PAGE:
Facebook always humors me when it asks thoughtfully, “What’s on your mind?” Despite my reservations about having a conversation with a machine, I’m usually polite enough to respond.
Most recently, I was overwhelmed by Winter Olympics spirit, and my response to Facebook’s kind inquiry reflected my enthusiasm for the games. “Curling fever: catch it!” I exclaimed, and my strange demand was posted for all to see.
Of course, I must admit to being slightly hyperbolic in this case. Like most of the events in the 2010 Olympics, not even the faintest, most-remote thought of curling occurs to me more than once every four years. In fact, I hardly understand the rules. The same is true for luge, “Super G” alpine skiing, ice dancing (huh?), short track, etc. I don’t understand any of them very well at all, and I probably never will. But yet I keep watching.
With these limitations in mind, I’m fascinated once again by the strange allure of the Vancouver games. What is it about these competitors and their events that drive my interest this February? It’s possible that I’m just a sucker for slick network television coverage. It’s more possible that I’m just a sucker for old-fashioned American pride. But can the lofty professionalism of Bob Costas or the hopes of U.S. Olympic glory (e.g., 1980 men’s hockey) make curling a riveting spectator sport? It seems unlikely to me.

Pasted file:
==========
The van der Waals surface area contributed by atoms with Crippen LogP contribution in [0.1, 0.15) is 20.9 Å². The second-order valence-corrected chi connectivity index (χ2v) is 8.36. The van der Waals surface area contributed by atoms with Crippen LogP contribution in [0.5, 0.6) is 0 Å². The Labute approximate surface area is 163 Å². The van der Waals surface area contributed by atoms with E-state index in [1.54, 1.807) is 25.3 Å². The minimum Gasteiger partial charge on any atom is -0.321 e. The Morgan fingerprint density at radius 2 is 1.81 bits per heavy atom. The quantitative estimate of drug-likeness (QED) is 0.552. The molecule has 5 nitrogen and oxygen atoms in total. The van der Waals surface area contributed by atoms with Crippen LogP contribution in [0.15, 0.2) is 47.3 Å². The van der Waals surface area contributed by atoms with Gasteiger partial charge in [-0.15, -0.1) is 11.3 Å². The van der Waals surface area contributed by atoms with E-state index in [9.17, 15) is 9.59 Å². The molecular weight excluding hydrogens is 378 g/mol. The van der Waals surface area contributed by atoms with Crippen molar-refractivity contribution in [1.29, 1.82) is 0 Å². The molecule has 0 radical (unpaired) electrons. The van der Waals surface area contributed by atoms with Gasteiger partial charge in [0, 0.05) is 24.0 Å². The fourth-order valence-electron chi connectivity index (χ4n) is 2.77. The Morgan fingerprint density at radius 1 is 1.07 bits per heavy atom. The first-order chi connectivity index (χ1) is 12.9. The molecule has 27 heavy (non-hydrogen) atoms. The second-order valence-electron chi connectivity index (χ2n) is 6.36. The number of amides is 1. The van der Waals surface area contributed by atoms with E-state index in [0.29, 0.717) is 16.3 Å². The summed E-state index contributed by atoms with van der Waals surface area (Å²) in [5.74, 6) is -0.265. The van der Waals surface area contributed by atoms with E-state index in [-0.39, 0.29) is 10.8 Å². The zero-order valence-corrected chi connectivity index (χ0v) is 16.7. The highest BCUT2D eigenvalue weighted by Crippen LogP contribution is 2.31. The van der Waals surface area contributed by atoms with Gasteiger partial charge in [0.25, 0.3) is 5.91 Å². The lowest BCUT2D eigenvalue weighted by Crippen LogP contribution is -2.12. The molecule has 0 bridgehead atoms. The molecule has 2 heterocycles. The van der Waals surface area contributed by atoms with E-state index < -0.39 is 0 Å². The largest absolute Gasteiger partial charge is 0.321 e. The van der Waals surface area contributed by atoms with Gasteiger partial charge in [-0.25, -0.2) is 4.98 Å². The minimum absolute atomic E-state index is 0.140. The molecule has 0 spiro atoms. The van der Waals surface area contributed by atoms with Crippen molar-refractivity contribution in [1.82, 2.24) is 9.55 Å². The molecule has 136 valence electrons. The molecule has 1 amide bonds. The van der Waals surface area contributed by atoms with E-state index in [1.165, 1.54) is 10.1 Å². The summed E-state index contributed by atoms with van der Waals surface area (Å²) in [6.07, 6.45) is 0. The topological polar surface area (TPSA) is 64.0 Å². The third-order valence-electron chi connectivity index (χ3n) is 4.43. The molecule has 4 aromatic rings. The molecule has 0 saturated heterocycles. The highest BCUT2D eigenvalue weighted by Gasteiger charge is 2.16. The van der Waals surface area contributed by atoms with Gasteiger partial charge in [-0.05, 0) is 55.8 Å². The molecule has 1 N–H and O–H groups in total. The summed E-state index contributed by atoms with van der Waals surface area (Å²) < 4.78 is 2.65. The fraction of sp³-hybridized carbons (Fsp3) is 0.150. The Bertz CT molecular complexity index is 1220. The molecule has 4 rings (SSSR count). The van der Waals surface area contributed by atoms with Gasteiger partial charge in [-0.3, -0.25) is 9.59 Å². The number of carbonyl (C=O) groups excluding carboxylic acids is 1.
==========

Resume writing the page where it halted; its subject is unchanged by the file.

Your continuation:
Instead, I think the Olympians themselves fuel my fascination more than anything else. They sacrifice their friends, family, education, careers, bodies and perhaps even their lives to succeed in endeavors everyone else finds trivial and obscure. This paradoxical situation is humorously described by Joseph Heller in his famous novel, Catch 22. He writes of the bitingly cynical soldier and main character Yossarian:
“To Yossarian, the idea of pennants as prizes was absurd. No money went with them, no class privileges. Like Olympic medals and tennis trophies, all they signified was that the owner had done something of no benefit to anyone more capably than everyone else.”
Although I love the humor in Heller’s bone-dry, misanthropic sarcasm, I cannot agree with Yossarian when he says Olympians provide no benefit to anyone. This is because while most Olympians will remain unnoticed, and their many sacrifices will not amount to money, publicity or medals, as a result of their Sisyphus-like endeavors they provide the rest of us with inspiration and consolation that are needed when our own work seems unbearably fruitless and unimportant.
To this extent, I genuinely thank all of the curlers and biathletes, whose names I will soon forget.